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In politics, a defector is a person who gives up allegiance to one state or political entity in exchange for allegiance to another. The term is usually used as a synonym for traitor, in documents that support the act of defection/treason (see below).

This act is usually in a manner which violates the laws of the nation or political entity from which the person is seeking to depart, as opposed to a change of citizenship, which does not typically defy the law of any nation.

During the Cold War, the many people escaping from the Soviet Union or Eastern Bloc to the West were called defectors. Westerners defected to the Eastern Bloc as well: some of the more famous cases were British spy Kim Philby, who defected to Russia to avoid exposure as a KGB mole, and 22 Allied POWs (one Briton and twenty-one Americans) who declined repatration after the Korean War, electing to remain in China. Another defector, Lee Harvey Oswald, would become infamous for a different reason after changing his mind and coming back to the United States.

The term has been widely used by the media in the United States to denote immigrants from Fidel Castro's Cuba; however, some conservatives object to this characterization, pointing out that the American press never referred to those who left Germany during the Third Reich era as "defectors."[citation needed]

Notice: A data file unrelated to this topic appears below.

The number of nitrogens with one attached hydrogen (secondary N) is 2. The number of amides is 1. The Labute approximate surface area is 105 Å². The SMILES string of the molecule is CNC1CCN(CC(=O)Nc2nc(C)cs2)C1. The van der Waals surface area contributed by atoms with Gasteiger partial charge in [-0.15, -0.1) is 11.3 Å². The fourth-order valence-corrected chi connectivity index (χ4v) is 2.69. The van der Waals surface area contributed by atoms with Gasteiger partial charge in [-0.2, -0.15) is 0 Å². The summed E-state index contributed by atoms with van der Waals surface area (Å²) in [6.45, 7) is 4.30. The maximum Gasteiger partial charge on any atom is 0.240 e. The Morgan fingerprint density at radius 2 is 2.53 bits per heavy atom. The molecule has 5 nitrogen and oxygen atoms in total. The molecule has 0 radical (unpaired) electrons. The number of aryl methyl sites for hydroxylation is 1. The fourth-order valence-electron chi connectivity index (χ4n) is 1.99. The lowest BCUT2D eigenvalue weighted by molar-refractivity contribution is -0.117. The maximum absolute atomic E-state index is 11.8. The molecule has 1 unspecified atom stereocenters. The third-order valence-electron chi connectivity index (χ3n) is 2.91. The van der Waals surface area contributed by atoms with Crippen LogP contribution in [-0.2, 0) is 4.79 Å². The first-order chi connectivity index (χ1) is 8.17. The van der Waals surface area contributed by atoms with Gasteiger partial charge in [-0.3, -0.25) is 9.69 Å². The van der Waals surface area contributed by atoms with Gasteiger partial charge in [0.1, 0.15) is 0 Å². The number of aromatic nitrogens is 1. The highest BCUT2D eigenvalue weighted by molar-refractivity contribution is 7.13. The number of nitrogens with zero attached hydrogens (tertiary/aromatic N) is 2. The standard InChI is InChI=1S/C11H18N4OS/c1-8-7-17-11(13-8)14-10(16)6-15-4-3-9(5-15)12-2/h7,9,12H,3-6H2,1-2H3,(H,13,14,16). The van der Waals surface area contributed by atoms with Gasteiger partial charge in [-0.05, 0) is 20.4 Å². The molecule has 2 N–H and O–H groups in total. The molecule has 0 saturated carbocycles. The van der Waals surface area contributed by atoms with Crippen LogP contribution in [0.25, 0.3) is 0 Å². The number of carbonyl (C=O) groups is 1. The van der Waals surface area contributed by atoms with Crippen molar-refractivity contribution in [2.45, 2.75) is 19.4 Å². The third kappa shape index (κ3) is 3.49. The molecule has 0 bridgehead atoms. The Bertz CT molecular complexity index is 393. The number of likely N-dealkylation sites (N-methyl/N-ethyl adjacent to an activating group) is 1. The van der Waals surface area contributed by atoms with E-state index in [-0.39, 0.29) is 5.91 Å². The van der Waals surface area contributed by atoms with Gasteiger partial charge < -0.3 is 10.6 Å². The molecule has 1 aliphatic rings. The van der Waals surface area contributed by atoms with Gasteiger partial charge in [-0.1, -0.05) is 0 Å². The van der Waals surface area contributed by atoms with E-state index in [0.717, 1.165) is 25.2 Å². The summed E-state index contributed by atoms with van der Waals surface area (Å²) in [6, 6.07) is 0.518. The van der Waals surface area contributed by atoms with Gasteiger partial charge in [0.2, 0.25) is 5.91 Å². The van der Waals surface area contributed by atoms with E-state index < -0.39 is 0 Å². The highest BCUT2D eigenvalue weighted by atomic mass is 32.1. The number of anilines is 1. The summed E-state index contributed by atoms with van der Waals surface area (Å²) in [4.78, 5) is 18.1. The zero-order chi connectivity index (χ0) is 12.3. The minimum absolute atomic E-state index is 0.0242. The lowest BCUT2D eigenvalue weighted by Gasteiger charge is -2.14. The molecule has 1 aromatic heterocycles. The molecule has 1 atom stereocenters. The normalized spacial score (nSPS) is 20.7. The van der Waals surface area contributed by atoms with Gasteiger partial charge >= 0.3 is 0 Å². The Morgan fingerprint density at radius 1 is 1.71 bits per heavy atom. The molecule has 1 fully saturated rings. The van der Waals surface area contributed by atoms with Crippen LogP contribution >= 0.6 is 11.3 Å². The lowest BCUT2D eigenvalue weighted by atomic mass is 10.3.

In some cases, defectors remain in the country or with the political entity they are against, functioning as an agent or a double agent.

[edit] Political party defection

The term defection is also used to refer to the departure of a member from a political party to join another political party, typically because of discontent in his existing party. Depending on position of the person, it may be given a different name, such as party switching or crossing the floor. One famous political "defector" was Winston Churchill, who first entered Parliament as a Conservative in 1901, defected to the Liberals in 1904, and defected back to the Conservatives in 1925.

[edit] See also

ja:亡命 zh:投诚


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